Back in February we reported Google Trends data showing search volumes declining for numerous common categories. In the past four years, searches for movie reviews, financial services, florists, digital cameras, cancer treatment and sexy lingerie are all down about 50 percent. Now Alex Campbell, a strategy consultant at DTDigital / OgilvyInteractive in Melbourne, posits that consumers are migrating to social media instead of search engines to find what they need online. He lists three factors:
1. “Social networks have dramatically expanded my network of contacts” who “share similar interests,” Alex says, so he trusts their recommendations more than those from Google.
2. SEO experts have killed their own game. “The SEO industry has transformed from ‘help Google index my site better’ to ‘how can I beat Google’s relevance algorithms to show people results they don’t want’.” The natural result is many common searches turn up companies that are not the most relevant, but have gamed their way to the top of the listings.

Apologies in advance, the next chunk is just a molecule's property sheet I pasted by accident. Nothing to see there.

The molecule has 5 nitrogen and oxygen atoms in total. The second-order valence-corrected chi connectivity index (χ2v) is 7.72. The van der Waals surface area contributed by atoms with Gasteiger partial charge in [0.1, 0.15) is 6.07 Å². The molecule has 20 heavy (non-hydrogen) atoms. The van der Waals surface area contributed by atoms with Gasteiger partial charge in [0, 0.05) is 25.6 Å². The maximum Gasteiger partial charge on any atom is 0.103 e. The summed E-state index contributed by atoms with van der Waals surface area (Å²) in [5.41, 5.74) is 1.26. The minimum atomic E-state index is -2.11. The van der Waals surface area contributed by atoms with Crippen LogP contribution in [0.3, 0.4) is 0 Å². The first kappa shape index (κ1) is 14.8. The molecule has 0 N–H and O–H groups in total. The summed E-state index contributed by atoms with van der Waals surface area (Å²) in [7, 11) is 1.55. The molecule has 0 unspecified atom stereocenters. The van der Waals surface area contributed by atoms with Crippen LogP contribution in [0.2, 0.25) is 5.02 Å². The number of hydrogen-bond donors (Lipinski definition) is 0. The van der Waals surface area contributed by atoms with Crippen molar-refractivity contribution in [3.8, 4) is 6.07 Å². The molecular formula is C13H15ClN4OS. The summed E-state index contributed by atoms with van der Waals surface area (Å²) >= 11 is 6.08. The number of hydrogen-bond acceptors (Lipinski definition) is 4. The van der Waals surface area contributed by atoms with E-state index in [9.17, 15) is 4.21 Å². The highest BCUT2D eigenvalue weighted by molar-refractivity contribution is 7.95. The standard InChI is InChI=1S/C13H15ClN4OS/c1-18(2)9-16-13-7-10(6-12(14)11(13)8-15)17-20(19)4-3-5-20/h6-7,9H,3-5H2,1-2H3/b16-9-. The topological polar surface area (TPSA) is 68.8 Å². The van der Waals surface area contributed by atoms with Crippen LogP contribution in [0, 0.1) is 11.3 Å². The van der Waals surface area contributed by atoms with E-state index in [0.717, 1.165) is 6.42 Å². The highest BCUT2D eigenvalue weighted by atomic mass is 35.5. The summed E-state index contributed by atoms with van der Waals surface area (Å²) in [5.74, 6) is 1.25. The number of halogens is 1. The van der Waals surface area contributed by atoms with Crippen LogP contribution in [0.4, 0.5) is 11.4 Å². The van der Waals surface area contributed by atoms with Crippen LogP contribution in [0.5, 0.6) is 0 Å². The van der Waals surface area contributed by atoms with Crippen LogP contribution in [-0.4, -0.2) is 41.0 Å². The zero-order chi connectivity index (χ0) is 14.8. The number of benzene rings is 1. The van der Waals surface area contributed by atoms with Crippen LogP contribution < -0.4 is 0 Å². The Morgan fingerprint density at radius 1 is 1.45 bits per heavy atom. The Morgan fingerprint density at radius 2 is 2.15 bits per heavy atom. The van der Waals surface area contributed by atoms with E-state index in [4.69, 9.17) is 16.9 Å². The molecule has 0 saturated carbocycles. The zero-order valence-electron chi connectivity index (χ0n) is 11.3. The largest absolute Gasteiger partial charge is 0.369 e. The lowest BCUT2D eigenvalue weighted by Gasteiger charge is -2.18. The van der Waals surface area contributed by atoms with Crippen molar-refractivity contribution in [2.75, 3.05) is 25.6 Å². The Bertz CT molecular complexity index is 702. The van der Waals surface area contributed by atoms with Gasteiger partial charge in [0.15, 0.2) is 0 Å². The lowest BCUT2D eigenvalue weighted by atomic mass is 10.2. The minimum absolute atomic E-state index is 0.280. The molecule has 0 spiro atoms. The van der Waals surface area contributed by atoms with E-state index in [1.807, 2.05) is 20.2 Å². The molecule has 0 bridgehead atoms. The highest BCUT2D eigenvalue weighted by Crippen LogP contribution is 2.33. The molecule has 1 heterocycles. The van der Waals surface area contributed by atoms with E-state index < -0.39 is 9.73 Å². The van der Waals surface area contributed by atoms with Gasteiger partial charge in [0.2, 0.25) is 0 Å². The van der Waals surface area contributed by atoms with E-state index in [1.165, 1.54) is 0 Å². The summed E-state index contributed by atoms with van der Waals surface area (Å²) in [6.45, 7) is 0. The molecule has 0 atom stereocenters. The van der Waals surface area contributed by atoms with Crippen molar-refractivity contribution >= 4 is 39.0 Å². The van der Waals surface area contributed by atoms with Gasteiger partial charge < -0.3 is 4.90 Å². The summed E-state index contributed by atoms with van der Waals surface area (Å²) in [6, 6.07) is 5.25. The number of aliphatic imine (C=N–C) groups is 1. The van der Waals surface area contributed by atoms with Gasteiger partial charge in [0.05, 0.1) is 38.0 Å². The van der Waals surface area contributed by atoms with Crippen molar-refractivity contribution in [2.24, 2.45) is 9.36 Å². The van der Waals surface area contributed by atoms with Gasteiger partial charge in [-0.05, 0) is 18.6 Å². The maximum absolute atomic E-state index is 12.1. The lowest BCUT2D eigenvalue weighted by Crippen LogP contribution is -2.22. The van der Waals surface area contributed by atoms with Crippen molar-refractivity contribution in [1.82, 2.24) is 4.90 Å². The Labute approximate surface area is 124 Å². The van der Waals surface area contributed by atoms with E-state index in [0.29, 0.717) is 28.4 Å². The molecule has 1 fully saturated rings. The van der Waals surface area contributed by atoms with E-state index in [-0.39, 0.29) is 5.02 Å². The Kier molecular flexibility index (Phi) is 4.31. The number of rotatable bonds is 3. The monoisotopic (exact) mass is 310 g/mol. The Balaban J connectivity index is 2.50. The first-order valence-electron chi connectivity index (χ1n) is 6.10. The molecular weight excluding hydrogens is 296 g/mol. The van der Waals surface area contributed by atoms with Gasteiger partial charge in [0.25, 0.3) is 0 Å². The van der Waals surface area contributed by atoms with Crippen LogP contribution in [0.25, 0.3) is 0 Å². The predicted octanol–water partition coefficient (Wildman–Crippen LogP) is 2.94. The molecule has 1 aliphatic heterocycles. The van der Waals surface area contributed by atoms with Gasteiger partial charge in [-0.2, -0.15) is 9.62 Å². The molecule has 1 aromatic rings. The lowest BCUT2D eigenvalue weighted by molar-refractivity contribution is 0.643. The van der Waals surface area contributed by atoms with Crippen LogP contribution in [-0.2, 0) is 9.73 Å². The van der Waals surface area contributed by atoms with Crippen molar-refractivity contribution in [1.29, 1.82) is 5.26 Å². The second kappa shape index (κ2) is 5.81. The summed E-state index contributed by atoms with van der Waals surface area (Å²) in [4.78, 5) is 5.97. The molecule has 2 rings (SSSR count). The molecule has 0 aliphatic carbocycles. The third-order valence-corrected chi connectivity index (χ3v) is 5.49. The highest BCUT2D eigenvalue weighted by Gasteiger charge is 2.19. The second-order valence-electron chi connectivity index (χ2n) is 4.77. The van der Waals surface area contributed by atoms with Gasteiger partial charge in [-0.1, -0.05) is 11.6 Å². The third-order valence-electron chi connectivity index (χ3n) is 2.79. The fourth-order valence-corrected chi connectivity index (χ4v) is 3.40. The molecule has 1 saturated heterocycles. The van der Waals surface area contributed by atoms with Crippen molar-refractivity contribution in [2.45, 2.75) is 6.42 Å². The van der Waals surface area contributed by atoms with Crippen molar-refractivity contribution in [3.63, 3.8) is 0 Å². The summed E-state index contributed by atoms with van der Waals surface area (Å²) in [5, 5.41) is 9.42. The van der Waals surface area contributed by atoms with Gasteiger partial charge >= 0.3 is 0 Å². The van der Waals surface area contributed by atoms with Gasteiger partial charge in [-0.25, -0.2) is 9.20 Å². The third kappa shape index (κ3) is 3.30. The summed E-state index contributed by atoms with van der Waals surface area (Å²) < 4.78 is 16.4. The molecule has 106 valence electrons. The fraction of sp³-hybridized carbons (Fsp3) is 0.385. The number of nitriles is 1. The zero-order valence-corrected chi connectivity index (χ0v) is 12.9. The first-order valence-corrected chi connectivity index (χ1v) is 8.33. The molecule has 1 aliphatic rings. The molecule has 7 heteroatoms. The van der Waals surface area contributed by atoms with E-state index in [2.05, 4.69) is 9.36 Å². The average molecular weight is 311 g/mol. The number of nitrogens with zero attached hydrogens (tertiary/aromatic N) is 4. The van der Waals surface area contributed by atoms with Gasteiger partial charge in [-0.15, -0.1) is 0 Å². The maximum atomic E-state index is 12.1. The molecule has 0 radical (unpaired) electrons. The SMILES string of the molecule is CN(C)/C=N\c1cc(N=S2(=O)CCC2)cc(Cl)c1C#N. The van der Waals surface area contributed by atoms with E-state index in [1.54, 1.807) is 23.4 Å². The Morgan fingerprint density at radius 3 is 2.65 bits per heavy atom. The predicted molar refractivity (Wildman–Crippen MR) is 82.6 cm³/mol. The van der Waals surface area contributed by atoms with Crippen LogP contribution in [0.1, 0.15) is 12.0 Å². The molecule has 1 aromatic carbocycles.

3. “The flow of information has changed,” Alex suggests. “In times past, I was always seeking out information through Google search. Now the vast majority of the information I am interested in comes to me, rather than me having to go out and find it.” As people become skilled in setting up human networks among experts with ideas they like, they build their own information feeds that often supplant Google.
The movie review test
Alex is not predicting the death of Google, and neither are we. Search engine marketing, especially paid search, remains a powerful tool for marketers to share wares with the customers searching for them. We believe, though, that Google requires ever more careful management of paid search campaigns due to rising competition and diminished consumer interest. With only 24 hours in a day, it is obvious that Google will reset at a lower search volume … because people seeking information via human networks spend less time asking computer algorithms for help.